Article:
UC MagazineUniversity of CincinnatiUC Magazine

UC Magazine

UC co-ops work around the globe

By John Bach

Karl Zimmer runs a plant with 300 employees and a $60 million budget. Not bad for age 29.

Zimmer credits hard work, a little luck and co-op at the University of Cincinnati, particularly his international co-op experience, for his success. The 1999 industrial engineering student co-oped four quarters with General Electric Aircraft Engines in Cincinnati before GE sent him overseas to Daimler-Benz Aerospace, a partner in Munich Germany, where he spent two quarters working on an international co-op assignment. Today he is plant manager for General Cable in Jackson, Tenn.

"Being able to experience different cultures and different ways of thinking for six months in college was invaluable," Zimmer says. "If you are able to work overseas and survive and be successful, you have some instant credibility that will take you 10 years in the work force to develop without that experience."

Gayle Elliott, MS (DAAP) '93, Eve '96, director of UC's international co-op, regularly hears similar feedback from students and alumni who spend time in the world work force.

"To see how much they learn and the understanding they develop of another culture is just amazing," she says. "They really feel they can do anything. They learn that they can take risks, and they can succeed."

Elliott has seen international co-op evolve from its beginning in 1990 to its current national model. Today, she typically places about 20 co-ops in Germany, 10 in Japan and a few more in Mexico and Chile. All of those go abroad from the formal international program after Elliott lines up their employment.

But first, the students are required to go through 300 hours of intensive language training. A couple of dozen additional UC students go on international assignments each year without the language training.

In those cases, a student might have a contact with an overseas company, or their co-op employer in the U.S. ships them to a foreign branch in places such as France, the UK, India or China. In one quarter last year, UC sent 56 co-ops to 16 countries.

"What makes us unique is the combination of the specified language training, the prior co-op experience and the international experience all together," Elliott says. "Employers are amazed at what our students can do."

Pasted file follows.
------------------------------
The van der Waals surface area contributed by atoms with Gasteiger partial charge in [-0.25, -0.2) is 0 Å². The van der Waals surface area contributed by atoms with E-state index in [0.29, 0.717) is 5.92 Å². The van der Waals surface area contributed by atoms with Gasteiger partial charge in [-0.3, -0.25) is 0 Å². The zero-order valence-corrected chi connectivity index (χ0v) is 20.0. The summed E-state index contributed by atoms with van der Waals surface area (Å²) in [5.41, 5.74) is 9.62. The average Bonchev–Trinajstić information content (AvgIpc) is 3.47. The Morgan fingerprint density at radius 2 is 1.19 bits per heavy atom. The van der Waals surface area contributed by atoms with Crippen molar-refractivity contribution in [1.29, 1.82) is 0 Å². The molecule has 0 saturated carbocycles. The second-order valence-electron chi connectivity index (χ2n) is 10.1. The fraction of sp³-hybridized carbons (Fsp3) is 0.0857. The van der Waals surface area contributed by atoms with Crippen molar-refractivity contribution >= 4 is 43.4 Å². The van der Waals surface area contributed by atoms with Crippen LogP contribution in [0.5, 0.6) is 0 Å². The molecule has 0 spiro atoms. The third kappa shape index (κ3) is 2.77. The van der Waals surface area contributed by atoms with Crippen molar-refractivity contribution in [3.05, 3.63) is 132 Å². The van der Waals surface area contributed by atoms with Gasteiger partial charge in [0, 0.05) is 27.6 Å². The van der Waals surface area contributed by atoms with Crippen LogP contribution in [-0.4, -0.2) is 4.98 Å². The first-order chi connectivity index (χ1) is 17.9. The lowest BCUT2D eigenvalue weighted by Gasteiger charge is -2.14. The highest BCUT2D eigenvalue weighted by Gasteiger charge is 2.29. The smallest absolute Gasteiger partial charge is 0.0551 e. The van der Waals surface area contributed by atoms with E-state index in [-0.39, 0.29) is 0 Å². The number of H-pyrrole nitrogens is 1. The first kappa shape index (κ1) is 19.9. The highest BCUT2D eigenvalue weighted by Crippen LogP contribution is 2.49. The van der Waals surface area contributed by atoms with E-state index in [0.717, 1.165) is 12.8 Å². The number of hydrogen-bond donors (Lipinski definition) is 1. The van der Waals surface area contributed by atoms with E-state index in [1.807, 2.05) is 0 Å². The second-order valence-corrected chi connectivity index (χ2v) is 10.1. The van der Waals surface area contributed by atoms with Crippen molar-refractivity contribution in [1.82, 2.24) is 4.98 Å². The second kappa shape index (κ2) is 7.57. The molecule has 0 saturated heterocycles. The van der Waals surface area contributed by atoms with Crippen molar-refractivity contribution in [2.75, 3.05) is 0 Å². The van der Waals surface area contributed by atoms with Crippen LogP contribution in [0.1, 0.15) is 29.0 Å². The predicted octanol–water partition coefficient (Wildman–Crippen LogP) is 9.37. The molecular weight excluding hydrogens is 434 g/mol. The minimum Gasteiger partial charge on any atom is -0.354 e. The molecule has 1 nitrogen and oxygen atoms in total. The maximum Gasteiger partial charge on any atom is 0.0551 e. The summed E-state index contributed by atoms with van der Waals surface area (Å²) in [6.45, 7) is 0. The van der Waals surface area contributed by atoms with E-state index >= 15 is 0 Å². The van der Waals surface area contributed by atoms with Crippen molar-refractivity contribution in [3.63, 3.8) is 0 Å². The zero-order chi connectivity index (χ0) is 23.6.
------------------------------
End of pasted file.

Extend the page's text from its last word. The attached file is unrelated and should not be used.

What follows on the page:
Karl Zimmer says his co-op in Germany helped his career tremendously, particularly in managing multi-million dollar projects involving international facilities.

"I look at people who went to Ivy-League schools and private schools, and they are still paying off college loans five and six years after graduation. I came out of school debt free, with a good job and started on a good career path.

"It was a great value," he says. "Of the value of my UC education, I would have to say 80 percent of it came from co-op, and 20 percent came from the classroom."

Before international co-ops jump on a long flight, however, there is plenty of work to prepare for what is often the opportunity and experience of a lifetime. Students typically declare their interest in the formal international program in their freshman year. The actual international experience is normally held for their final two co-op quarters and only after they have completed four co-op quarters in the states.

For the bulk of the students, who head off to Germany, Japan or South America, the most demanding aspect of the program is the intensive culture and language training. Prior to their international co-op, students are required to learn either German, Japanese or Spanish by taking part in a six-week program that meets five days a week and eight hours a day. Next, they take two additional quarters of language. Finally, they spend two weeks as a group at an in-country language school before splitting off to their individual assignments.

Sarah Gray, Eng '98, co-oped at a civil engineering firm in the former East Germany. "It was so amazing to hear my German co-worker's stories about food shortages and other tales of the old East German days," she says. "The personal relationships across language and cultural barriers were outstanding. I still e-mail my German mentor regularly."

Gray's co-op firm in Dresden restored old-world buildings and churches firebombed during WWII, and that experience led her to a master's degree in historic preservation. Today, she heads up historic preservation for a consulting engineering company in Toronto.